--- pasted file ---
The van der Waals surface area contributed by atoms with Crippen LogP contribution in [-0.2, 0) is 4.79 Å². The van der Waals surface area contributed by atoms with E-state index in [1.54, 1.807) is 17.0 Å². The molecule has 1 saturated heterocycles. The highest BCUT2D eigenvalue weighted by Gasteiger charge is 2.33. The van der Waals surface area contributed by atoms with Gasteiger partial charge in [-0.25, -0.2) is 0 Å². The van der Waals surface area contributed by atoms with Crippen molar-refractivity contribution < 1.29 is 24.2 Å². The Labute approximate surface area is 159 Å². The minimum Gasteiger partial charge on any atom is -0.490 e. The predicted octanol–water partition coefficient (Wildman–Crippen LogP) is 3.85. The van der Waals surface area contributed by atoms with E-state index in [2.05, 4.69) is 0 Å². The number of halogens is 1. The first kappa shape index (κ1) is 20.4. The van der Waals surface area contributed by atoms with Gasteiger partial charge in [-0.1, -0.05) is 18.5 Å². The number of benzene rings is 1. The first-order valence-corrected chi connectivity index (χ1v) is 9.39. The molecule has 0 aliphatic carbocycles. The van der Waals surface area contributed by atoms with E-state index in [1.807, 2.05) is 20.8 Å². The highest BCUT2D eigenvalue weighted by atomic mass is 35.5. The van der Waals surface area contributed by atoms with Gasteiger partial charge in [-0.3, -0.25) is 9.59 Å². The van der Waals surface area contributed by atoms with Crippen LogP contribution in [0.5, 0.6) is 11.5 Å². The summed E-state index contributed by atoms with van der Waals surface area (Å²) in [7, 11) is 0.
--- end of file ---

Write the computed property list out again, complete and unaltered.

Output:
The van der Waals surface area contributed by atoms with Crippen LogP contribution in [-0.2, 0) is 4.79 Å². The van der Waals surface area contributed by atoms with E-state index in [1.54, 1.807) is 17.0 Å². The molecule has 1 saturated heterocycles. The highest BCUT2D eigenvalue weighted by Gasteiger charge is 2.33. The van der Waals surface area contributed by atoms with Gasteiger partial charge in [-0.25, -0.2) is 0 Å². The van der Waals surface area contributed by atoms with Crippen molar-refractivity contribution < 1.29 is 24.2 Å². The Labute approximate surface area is 159 Å². The minimum Gasteiger partial charge on any atom is -0.490 e. The predicted octanol–water partition coefficient (Wildman–Crippen LogP) is 3.85. The van der Waals surface area contributed by atoms with E-state index in [2.05, 4.69) is 0 Å². The number of halogens is 1. The first kappa shape index (κ1) is 20.4. The van der Waals surface area contributed by atoms with Gasteiger partial charge in [-0.1, -0.05) is 18.5 Å². The number of benzene rings is 1. The first-order valence-corrected chi connectivity index (χ1v) is 9.39. The molecule has 0 aliphatic carbocycles. The van der Waals surface area contributed by atoms with E-state index in [1.807, 2.05) is 20.8 Å². The highest BCUT2D eigenvalue weighted by atomic mass is 35.5. The van der Waals surface area contributed by atoms with Gasteiger partial charge in [-0.3, -0.25) is 9.59 Å². The van der Waals surface area contributed by atoms with Crippen LogP contribution in [0.5, 0.6) is 11.5 Å². The summed E-state index contributed by atoms with van der Waals surface area (Å²) in [7, 11) is 0.